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9 Appalachian Nat. Resources L.J. 93 (2014-2015)
Chemical Spills in Our Water Ways: An Urgent Need for Strict Regulations

handle is hein.journals/anrlj9 and id is 101 raw text is: 

                   FOR, STRICT REGULATIONS

                           Christian Nwaopara'

                           I. INTRODUCTION
     For centuries, industrialization became the beacon of hope for most
 nations seeking economic efficiency and growth. The industrial revolu-
 tion served Americans well, as it improved our economic lives. It was
 arguably the beginning of urbanization and modem day transportation and
 communication. However, there were some disadvantages. Cities became
 crowded, smoky, and susceptible to epidemics. Some of the threats
 became actualized as our environment became polluted with hazardous
 substances and our waterways contaminated by chemical spills. Chemical
 spillages became almost incessant as the chemical industries began building
 chemical plants in proximity to the lakes and rivers, which supplied drink-
 ing water to our cities. This trend created perilous public health concerns.
     The amount of chemicals that spill into our waterways directly corre-
lates with the amount of damage done to the environment. Inevitably,
environmental damage stresses public health. For example, if a chemical
spill seeps into an aquatic habitat, it may lead to increased mercury level in
fish and increased toxicity in our drinking water. Human consumption of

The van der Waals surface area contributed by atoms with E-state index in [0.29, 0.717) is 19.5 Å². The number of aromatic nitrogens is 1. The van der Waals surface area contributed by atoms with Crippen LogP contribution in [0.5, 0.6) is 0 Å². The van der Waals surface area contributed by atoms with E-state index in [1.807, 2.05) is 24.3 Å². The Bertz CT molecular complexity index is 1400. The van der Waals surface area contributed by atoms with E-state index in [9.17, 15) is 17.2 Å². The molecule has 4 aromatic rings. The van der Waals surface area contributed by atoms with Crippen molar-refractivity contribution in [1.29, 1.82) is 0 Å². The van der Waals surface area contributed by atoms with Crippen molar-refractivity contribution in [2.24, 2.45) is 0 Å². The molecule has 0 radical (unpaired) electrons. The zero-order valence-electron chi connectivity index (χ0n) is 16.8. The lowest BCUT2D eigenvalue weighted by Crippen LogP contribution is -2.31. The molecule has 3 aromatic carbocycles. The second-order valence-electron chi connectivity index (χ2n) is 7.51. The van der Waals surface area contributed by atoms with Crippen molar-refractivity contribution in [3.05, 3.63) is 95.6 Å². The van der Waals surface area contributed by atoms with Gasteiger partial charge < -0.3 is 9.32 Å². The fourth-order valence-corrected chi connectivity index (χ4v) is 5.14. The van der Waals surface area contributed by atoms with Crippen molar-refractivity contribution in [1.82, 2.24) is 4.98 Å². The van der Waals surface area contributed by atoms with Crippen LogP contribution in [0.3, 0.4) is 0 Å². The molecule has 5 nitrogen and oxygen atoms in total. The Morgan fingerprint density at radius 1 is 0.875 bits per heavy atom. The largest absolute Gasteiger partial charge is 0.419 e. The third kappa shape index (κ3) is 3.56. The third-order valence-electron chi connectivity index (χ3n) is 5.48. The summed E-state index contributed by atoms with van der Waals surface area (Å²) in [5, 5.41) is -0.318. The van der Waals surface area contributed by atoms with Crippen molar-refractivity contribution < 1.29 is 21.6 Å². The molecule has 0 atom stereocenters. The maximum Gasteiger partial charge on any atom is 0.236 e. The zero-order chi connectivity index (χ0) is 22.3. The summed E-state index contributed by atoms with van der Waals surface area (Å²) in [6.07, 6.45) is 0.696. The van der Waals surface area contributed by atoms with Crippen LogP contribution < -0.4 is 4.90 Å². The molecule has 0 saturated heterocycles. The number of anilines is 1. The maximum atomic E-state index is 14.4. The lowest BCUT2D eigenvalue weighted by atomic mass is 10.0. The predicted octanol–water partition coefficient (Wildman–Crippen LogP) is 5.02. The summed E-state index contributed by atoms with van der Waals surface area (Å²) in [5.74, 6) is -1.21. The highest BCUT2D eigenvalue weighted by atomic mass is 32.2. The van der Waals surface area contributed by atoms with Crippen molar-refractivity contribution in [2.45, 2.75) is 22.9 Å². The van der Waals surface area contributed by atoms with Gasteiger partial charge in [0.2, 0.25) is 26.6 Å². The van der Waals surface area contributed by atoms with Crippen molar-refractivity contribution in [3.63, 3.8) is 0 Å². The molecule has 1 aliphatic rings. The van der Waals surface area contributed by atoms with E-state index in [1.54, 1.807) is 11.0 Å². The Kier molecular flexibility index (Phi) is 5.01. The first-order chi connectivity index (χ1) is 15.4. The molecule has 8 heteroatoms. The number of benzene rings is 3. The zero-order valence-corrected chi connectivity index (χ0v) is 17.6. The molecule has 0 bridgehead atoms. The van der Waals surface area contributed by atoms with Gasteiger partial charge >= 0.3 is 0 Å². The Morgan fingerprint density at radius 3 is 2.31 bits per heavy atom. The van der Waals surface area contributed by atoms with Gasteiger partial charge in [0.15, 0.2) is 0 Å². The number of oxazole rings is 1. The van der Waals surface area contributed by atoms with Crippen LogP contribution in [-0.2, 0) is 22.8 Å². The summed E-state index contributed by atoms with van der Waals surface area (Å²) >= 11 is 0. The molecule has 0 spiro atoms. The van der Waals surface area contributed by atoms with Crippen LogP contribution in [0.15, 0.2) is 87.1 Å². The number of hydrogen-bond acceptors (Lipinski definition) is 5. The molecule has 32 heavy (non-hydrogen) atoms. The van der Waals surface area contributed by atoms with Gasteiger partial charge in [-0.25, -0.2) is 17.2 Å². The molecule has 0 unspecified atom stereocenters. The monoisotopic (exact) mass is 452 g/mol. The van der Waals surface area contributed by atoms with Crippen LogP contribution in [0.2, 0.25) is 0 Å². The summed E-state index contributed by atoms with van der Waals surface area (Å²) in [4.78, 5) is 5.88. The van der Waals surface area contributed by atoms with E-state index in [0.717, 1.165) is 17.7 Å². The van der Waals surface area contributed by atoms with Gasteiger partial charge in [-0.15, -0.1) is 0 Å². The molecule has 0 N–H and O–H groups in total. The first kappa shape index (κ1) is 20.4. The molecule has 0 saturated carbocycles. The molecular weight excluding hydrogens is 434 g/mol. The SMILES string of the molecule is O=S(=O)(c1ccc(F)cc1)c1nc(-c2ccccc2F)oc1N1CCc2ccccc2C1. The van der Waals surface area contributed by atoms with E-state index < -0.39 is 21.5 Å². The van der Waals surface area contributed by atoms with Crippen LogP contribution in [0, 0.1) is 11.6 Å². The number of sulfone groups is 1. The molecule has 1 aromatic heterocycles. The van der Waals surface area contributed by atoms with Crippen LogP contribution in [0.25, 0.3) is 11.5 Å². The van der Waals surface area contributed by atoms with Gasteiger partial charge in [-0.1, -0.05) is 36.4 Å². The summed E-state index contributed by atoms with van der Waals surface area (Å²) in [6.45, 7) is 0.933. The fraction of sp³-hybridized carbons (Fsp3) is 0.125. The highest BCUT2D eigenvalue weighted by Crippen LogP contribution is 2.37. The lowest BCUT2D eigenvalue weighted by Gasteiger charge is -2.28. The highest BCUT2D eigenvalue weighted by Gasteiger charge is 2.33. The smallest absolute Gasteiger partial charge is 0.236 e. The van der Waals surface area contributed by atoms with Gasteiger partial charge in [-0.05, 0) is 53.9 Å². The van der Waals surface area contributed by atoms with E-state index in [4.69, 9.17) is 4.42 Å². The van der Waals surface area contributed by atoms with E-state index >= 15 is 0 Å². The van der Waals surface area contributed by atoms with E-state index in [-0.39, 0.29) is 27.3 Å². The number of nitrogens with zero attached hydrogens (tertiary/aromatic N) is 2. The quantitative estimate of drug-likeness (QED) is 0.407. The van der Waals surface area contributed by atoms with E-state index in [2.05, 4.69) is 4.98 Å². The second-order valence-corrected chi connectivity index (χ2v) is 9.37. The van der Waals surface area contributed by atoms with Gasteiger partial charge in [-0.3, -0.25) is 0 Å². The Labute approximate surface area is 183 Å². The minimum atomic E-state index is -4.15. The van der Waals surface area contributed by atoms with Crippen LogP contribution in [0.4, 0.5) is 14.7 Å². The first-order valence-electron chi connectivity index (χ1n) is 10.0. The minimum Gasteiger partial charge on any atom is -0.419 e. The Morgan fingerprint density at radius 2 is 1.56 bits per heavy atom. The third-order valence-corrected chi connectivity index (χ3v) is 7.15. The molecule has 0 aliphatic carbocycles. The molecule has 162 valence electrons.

mercury-laden fish as a result of a chemical spill creates serious health dan-
gers, which includes carcinogenic effects. For instance, gastric cancer is
more often due to high concentrations of chemical contaminants in food
or water.'2 The health dangers are aggravated when seniors, infants, or
pregnant women ingest the water or seafood contaminated with hazardous
chemicals. As a result, the unborn face threats of numerous birth defects.
     Chemical spillages appear to be innate in American society. They
can almost be called an American tradition. For example, in 1978, a
Chessie System (Chessie) train derailed and spilled approximately 20,000
gallons of a chemical called epichlorohydrin into the well field in Point Pleas-
ant, West Virginia.3 A similar incident also occurred in West Virginia in
2014. Freedom Industries (Freedom), a chemical producer located adja-

   1. The author dedicates this article to the loving memory of his parents, Mr. Linus and
Mrs. Grace Nwaopara, the teachers who inspired and nurtured his intellectual curiosity and
taught him to be humble but confident.
   2. Kameswara Rao, Toxicity of Nitrates And Nitrites in Plants, FOUND. FOR
BIOTECHNOLOGY AWARENESS AND EDUC. (Jul. 13, 2007), www.fbae.org/2009/FBAE/
website/specialtopics-views toxicityof nitrates and nitrite.html.
   3. Jim Ross, 1988 Tank Collapse Led to Changes in Pa. Law, STATE JOURNAL, (Feb. 14,
2014, 1:40 PM), http://www.statejournal.com/story/24716788/1988-tank-collapse-led-

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